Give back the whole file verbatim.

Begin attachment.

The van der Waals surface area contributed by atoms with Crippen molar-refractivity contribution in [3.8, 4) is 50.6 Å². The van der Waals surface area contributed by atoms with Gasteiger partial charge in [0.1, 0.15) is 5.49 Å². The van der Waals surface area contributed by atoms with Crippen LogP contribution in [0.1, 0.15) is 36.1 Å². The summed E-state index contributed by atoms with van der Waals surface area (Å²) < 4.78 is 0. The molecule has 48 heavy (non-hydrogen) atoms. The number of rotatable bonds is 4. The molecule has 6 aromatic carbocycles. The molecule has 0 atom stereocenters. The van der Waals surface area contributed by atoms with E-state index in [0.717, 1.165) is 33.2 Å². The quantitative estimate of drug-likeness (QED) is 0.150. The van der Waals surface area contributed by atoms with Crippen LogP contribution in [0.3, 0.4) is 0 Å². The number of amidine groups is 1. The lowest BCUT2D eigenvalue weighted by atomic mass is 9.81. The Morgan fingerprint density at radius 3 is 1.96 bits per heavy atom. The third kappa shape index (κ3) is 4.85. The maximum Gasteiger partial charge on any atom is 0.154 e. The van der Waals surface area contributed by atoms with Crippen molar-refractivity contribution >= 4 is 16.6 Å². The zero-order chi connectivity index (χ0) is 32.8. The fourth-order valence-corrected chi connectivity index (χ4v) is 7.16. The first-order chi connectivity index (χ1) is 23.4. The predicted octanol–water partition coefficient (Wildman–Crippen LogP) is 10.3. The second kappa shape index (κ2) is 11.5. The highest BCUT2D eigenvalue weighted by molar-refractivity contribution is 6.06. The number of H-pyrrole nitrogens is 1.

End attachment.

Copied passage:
The van der Waals surface area contributed by atoms with Crippen molar-refractivity contribution in [3.8, 4) is 50.6 Å². The van der Waals surface area contributed by atoms with Gasteiger partial charge in [0.1, 0.15) is 5.49 Å². The van der Waals surface area contributed by atoms with Crippen LogP contribution in [0.1, 0.15) is 36.1 Å². The summed E-state index contributed by atoms with van der Waals surface area (Å²) < 4.78 is 0. The molecule has 48 heavy (non-hydrogen) atoms. The number of rotatable bonds is 4. The molecule has 6 aromatic carbocycles. The molecule has 0 atom stereocenters. The van der Waals surface area contributed by atoms with E-state index in [0.717, 1.165) is 33.2 Å². The quantitative estimate of drug-likeness (QED) is 0.150. The van der Waals surface area contributed by atoms with Crippen LogP contribution in [0.3, 0.4) is 0 Å². The number of amidine groups is 1. The lowest BCUT2D eigenvalue weighted by atomic mass is 9.81. The Morgan fingerprint density at radius 3 is 1.96 bits per heavy atom. The third kappa shape index (κ3) is 4.85. The maximum Gasteiger partial charge on any atom is 0.154 e. The van der Waals surface area contributed by atoms with Crippen molar-refractivity contribution >= 4 is 16.6 Å². The zero-order chi connectivity index (χ0) is 32.8. The fourth-order valence-corrected chi connectivity index (χ4v) is 7.16. The first-order chi connectivity index (χ1) is 23.4. The predicted octanol–water partition coefficient (Wildman–Crippen LogP) is 10.3. The second kappa shape index (κ2) is 11.5. The highest BCUT2D eigenvalue weighted by molar-refractivity contribution is 6.06. The number of H-pyrrole nitrogens is 1.